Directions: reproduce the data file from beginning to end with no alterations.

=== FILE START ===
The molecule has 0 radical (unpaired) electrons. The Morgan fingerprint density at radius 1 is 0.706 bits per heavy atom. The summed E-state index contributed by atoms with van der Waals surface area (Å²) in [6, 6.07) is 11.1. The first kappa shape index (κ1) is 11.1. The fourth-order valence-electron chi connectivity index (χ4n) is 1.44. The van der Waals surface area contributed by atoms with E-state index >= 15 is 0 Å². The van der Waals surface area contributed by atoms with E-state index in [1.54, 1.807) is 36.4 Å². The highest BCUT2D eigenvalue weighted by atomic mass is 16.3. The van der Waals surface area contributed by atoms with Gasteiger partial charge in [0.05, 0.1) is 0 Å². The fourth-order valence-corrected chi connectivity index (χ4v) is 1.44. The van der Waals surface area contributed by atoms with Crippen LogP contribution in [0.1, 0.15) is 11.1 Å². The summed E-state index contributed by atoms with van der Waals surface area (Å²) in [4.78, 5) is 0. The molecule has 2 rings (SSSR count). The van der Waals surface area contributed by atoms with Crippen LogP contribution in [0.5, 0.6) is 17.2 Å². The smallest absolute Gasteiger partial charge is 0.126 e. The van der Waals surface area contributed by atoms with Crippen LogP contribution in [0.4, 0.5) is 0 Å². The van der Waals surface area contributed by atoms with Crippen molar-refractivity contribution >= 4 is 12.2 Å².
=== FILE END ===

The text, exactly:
The molecule has 0 radical (unpaired) electrons. The Morgan fingerprint density at radius 1 is 0.706 bits per heavy atom. The summed E-state index contributed by atoms with van der Waals surface area (Å²) in [6, 6.07) is 11.1. The first kappa shape index (κ1) is 11.1. The fourth-order valence-electron chi connectivity index (χ4n) is 1.44. The van der Waals surface area contributed by atoms with E-state index >= 15 is 0 Å². The van der Waals surface area contributed by atoms with E-state index in [1.54, 1.807) is 36.4 Å². The highest BCUT2D eigenvalue weighted by atomic mass is 16.3. The van der Waals surface area contributed by atoms with Gasteiger partial charge in [0.05, 0.1) is 0 Å². The fourth-order valence-corrected chi connectivity index (χ4v) is 1.44. The van der Waals surface area contributed by atoms with Crippen LogP contribution in [0.1, 0.15) is 11.1 Å². The summed E-state index contributed by atoms with van der Waals surface area (Å²) in [4.78, 5) is 0. The molecule has 2 rings (SSSR count). The van der Waals surface area contributed by atoms with Crippen LogP contribution in [0.5, 0.6) is 17.2 Å². The smallest absolute Gasteiger partial charge is 0.126 e. The van der Waals surface area contributed by atoms with Crippen LogP contribution in [0.4, 0.5) is 0 Å². The van der Waals surface area contributed by atoms with Crippen molar-refractivity contribution >= 4 is 12.2 Å².